The duels themselves are interesting enough, but the overall clunky format and lack of a legitimate storyline keep this at a C level.
(by Sekiya Tetsuji, Shogakukan, Price)
FROM THE BACK COVER:
"Shogo Ban is a college student and novice Italian chef who joins a popular trattoria in Roppongi as an assistant. But what he finds there, amid the gleaming floors and kitchen countertops, is a team where everyone is sharpening their knives for the battlefield!"
Cool, an Italian-cuisine manga for people who haven't been suckered into the cult of Natsume Ono! Bambino! reveals the restaurant buisness for what it really is: a cutthroat, do-or-die environment where speed, accuracy, and thinking three dishes ahead are absolutely essential. (And nobody cares whether the waiters wear glasses or not.) Even the first volume alone explodes with nonstop action, as Shogo struggles to perform basic culinary tasks at professional-level speed. The sharp angles, dynamic layouts, and dramatic gestures of the characters prove that even the simple act of cooking can be as eye-catching as a fistfight or a road race. Throw in the fancy Italian words, and dozens of dishes being prepared simultaneously, and the sheer information overload makes you feel the chaos going through Shogo's brain. But workplace obstacles are nothing compared to the personal challenges Shogo must face: trying to win the respect of his teammates (who expect him to be gone within the week), surviving a finger-slicing accident, and even making a rookie mistake that ruins an entire pot of broth. It's in dealing with other characters—and dealing with himself—that we get to see just how Shogo's personality really grows.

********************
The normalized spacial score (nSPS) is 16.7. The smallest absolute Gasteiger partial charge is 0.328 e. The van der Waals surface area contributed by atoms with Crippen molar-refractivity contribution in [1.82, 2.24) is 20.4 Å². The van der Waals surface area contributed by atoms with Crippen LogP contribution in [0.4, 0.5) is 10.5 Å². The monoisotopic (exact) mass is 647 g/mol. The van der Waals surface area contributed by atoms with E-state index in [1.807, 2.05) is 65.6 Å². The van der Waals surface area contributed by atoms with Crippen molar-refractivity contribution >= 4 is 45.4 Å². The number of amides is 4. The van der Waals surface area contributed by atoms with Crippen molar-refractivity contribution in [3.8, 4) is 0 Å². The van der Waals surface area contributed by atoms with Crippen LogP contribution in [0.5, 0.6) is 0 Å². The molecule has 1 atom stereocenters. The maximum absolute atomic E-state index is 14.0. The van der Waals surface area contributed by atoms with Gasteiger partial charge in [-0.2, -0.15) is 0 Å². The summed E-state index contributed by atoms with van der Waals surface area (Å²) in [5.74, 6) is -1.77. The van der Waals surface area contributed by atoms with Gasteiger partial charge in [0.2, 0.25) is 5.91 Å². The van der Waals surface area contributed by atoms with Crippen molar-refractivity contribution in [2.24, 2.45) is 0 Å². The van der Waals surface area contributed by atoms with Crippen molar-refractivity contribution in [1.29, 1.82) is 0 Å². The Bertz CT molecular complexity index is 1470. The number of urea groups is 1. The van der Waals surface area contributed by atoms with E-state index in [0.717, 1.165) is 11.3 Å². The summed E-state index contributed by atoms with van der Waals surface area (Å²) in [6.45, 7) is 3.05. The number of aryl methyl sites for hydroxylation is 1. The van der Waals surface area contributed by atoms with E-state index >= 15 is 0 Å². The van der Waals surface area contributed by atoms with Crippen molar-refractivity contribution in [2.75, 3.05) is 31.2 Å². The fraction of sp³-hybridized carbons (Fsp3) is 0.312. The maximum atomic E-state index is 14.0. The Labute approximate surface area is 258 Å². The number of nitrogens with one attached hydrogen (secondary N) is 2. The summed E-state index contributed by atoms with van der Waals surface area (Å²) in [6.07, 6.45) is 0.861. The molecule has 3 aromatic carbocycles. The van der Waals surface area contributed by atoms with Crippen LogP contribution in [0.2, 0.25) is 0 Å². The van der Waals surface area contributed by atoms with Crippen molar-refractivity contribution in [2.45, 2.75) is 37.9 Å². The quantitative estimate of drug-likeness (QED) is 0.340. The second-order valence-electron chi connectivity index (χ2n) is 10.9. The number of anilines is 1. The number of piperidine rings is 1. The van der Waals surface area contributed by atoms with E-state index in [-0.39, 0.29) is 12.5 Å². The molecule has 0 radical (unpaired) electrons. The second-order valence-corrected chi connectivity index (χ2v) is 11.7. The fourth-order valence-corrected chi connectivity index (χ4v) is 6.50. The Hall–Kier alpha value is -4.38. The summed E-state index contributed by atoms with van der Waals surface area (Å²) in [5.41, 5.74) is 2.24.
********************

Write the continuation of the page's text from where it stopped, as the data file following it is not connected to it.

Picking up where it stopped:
Is it bad if things start looking repetitive by Volume 1? Because as soon as Shogo gets himself settled in as a chef-in-training, the story immediately switches to episodic day-by-day mode. Every 20 pages we find out the latest screw-up that he made, and his earnest struggle to fix the problem—a pattern that already repeats itself too often in the opening arc. Of course, the situation changes each time, but it's hard to see evidence of Shogo "leveling up" his character; his progress is more like a flat, linear model instead of an upward climb to culinary greatness. Just imagine how much more exciting the series would be if he were actually building upon his skill set. Shogo's personality as the instinct-driven, gung-ho type also makes him totally predictable—a carbon copy of many other young male protagonists in manga, except this time as a restaurant employee. Readers may also find the artwork monotonous at times, because aside from the uptempo action scenes, it's the same old kitchen backdrop being used over and over while the characters fling their pots and pans around. Not exactly the most stimulating experience.